Scientific literature supports the results of the experts’ forecast. An increasing number of jobs are described as precarious, atypical or contingent work. In scientific literature it is often associated with non-standard forms of work, such as temporary, part-time, on-call, day-hire or short-term positions, and also with the increase in the prevalence of self-employment. Additionally, work at home and multiple jobs contribute to the increasing significance of ‘non-standard’forms of work. There is also growing evidence that there are specific risks for health and safety in the workplace connected with the conditions that characterise these forms of work. The increasing number of temporarily employed workers is associated with a fragmentation of legal responsibilities, and these workers are under-represented in health and safety committees. Some sources indicate that personal protective equipment is made

available less often to temporary workers than to permanent workers. A synopsis of the literature review of the influence of irregular forms of employment on workers’ OSH revealed that non-permanent workers face higher job insecurity, poorer job conditions, higher job demands and more occupational accidents. Moreover, stressrelated tension and exhaustion appear to be more severe for precariously employed workers than forworkers in permanent jobs, although there are also studieswhere this conclusion has not been proven.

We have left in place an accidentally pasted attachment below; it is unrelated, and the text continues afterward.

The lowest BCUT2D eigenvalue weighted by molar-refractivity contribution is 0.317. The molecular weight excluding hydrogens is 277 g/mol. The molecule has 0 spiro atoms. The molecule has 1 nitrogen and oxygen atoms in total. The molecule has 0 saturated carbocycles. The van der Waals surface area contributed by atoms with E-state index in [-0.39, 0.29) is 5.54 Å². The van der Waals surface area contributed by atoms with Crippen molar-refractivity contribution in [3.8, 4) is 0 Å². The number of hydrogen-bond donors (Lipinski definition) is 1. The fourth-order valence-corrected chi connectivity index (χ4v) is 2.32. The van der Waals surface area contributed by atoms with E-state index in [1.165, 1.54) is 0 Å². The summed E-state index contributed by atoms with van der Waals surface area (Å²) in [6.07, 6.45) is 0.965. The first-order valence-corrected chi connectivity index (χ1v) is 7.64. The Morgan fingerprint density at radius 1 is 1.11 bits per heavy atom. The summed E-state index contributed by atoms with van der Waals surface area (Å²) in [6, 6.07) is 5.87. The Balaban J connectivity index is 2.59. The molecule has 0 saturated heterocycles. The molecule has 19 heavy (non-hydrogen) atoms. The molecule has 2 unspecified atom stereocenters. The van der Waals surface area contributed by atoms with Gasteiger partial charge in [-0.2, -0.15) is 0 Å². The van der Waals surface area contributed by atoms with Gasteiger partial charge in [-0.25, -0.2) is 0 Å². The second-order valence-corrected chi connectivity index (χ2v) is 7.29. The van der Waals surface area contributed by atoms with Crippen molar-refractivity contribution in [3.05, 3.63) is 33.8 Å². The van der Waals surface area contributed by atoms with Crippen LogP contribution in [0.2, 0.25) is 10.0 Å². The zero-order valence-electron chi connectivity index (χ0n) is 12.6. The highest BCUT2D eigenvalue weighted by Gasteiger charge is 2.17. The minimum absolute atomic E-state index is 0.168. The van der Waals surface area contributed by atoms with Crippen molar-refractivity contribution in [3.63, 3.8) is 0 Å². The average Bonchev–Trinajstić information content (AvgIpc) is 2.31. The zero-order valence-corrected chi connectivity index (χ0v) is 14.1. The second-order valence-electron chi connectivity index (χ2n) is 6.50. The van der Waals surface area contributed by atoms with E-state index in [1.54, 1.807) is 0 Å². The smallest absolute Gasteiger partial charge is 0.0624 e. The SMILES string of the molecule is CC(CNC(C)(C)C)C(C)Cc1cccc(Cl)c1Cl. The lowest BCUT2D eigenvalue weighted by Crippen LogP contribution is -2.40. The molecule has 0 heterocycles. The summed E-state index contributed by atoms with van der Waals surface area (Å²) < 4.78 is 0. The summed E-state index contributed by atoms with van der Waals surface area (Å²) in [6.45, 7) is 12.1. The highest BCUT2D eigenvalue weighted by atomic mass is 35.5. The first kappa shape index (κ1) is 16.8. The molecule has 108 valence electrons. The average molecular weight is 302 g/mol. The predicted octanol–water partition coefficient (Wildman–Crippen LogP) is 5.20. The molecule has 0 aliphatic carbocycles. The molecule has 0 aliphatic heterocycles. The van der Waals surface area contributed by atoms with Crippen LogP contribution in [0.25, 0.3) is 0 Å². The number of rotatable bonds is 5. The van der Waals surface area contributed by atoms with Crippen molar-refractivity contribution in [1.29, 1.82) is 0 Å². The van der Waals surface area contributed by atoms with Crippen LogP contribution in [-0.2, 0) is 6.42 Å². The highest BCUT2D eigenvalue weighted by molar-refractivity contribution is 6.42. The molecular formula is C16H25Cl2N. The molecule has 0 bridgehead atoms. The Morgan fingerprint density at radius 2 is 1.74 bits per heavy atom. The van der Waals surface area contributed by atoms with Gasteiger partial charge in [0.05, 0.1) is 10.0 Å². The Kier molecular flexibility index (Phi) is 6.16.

Job insecurity is defined as an overall concern about the continued existence of the job in the future, and also as a perceived threat to various job features such as position within an organisation or career opportunities. This phenomenon is especially observed in the context of organisational changes that include reorganisation, outsourcing, mergers and acquisitions, and often redundancies as a way of tackling increased competitiveness. The main theoretical bases to explain the negative health effects of job insecurity are, for most researchers, stress theories. Studies usually indicate the relationship between job insecurity and poorer mental health, measured usually with the general health questionnaire (GHQ). Burnout, job-induced tension, and depression were also observed. The aggravation of physical health as a cause of job insecurity was also revealed, although this relationship has been analysed less


The ageing workforce